Another pile contains a couple of books that will hopefully further enlighten me on the complexities of my mental health. 

Finally, I found a third edition copy of Campbell’s Biology. When I took AP Bio in 2008-2009, we used the sixth edition. I think the most recent edition is the 10th. There are some fundamental things regarding DNA and cells that haven’t changed since the early ‘90s (when the third edition was published) that I would like to brush up on for my new research position.

I would say it was a success!

What did I learn? Don’t let me go to a used book sale if there is a specific book or books you or I want.

If you would like more information about the Friends of the Carrollton Library, please click on this link: http://www.friendscarrolltonlibrary.org/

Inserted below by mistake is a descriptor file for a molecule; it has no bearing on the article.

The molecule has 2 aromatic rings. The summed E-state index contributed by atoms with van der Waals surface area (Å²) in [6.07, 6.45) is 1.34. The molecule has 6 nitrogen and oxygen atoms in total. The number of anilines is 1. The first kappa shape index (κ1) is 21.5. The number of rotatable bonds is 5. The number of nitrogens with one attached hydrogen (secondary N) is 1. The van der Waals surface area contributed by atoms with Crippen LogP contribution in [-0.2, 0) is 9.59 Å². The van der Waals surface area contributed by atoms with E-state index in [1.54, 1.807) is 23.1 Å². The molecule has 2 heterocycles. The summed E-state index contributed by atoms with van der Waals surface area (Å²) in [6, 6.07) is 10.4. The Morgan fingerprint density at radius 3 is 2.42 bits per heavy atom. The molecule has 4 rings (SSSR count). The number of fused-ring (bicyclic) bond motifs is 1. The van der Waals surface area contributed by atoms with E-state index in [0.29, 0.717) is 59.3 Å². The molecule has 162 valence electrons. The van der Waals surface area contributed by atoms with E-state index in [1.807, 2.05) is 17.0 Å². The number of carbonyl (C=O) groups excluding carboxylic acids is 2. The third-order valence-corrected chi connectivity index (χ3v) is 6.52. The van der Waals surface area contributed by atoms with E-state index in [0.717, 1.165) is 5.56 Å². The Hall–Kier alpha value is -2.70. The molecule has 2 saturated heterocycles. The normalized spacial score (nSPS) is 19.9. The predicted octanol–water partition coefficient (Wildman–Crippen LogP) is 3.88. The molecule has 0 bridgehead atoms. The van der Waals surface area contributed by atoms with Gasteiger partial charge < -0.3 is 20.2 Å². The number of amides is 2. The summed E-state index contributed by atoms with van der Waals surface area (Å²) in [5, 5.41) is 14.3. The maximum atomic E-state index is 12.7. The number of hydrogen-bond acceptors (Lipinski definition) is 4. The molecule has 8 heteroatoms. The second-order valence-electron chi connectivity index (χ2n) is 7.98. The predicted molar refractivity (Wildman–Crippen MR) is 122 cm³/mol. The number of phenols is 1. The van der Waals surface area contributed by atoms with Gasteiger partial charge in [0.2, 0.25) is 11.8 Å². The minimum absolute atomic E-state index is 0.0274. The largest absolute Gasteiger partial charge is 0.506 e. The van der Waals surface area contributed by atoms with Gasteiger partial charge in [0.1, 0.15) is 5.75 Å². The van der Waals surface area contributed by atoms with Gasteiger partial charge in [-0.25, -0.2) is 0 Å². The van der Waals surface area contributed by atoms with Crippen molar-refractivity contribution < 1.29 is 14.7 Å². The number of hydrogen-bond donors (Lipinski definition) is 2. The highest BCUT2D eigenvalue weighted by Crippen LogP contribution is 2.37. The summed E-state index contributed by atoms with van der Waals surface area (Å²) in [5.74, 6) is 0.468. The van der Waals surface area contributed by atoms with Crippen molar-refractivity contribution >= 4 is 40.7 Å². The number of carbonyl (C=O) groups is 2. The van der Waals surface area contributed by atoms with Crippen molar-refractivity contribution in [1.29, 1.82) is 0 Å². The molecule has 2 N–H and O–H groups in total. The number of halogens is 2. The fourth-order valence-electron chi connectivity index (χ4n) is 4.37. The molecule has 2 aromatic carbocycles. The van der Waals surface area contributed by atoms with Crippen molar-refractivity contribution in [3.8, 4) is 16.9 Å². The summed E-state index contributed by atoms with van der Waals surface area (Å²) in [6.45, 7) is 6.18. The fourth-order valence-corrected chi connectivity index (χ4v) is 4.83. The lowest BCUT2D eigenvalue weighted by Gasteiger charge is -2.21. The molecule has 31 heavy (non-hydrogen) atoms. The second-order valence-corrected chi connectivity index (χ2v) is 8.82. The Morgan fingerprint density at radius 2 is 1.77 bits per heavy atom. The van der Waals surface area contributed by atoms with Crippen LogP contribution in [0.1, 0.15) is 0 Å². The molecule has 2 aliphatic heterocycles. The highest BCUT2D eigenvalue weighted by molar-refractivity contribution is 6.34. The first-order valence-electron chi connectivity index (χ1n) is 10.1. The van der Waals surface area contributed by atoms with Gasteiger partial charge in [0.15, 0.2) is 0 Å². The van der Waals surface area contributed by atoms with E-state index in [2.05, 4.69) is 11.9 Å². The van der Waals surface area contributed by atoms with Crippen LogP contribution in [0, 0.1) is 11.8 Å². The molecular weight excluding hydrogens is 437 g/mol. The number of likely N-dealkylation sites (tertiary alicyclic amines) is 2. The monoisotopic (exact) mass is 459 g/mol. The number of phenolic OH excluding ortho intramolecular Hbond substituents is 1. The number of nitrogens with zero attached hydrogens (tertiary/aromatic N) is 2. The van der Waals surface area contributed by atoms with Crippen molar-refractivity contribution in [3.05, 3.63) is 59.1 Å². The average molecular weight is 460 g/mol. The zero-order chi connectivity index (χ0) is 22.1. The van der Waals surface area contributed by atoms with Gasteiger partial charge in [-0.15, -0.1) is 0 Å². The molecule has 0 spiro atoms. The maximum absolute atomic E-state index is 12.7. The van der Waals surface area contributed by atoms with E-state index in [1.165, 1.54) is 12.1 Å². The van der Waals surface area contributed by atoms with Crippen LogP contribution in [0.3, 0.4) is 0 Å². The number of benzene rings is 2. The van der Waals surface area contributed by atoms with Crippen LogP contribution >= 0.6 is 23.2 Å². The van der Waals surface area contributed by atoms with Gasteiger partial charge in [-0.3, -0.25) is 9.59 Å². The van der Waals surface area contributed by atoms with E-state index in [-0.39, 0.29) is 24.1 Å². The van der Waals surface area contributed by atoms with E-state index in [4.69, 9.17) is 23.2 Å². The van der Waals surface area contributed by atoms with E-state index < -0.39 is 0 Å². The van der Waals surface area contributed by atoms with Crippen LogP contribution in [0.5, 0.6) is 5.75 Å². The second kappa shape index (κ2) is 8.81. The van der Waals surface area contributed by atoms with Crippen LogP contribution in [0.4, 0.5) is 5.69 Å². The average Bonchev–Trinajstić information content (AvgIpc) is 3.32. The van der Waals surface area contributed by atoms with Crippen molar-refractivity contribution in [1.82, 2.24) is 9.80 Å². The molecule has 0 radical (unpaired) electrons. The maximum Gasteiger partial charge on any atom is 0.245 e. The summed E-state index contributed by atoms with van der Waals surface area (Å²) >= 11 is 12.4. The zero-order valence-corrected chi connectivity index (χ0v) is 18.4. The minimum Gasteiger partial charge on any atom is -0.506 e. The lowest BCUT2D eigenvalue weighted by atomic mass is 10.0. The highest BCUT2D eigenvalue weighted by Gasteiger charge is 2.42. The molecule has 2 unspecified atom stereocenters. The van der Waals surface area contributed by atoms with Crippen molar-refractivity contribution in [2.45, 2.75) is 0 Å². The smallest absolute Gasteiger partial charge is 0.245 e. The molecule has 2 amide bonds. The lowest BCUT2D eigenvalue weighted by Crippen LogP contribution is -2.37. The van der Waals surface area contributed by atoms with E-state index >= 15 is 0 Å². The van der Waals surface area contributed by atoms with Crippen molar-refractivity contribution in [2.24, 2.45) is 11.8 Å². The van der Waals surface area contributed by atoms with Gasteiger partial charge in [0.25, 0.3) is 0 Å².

I'm actually considering joining this organization...

Note: Thanks to @jessisreading (on Twitter), I discovered the word, tsundoku. I'm definitely familiar with this affliction.


OMG I managed to put a moving picture thing on my blog!!!! (I think it's called a GIF...)

Note: I used this handy website to ensure I used i.e. and e.g. properly. Hopefully I got it right.

Note: I caved and utilized Grammarly on this post. Do y'all notice any major improvements?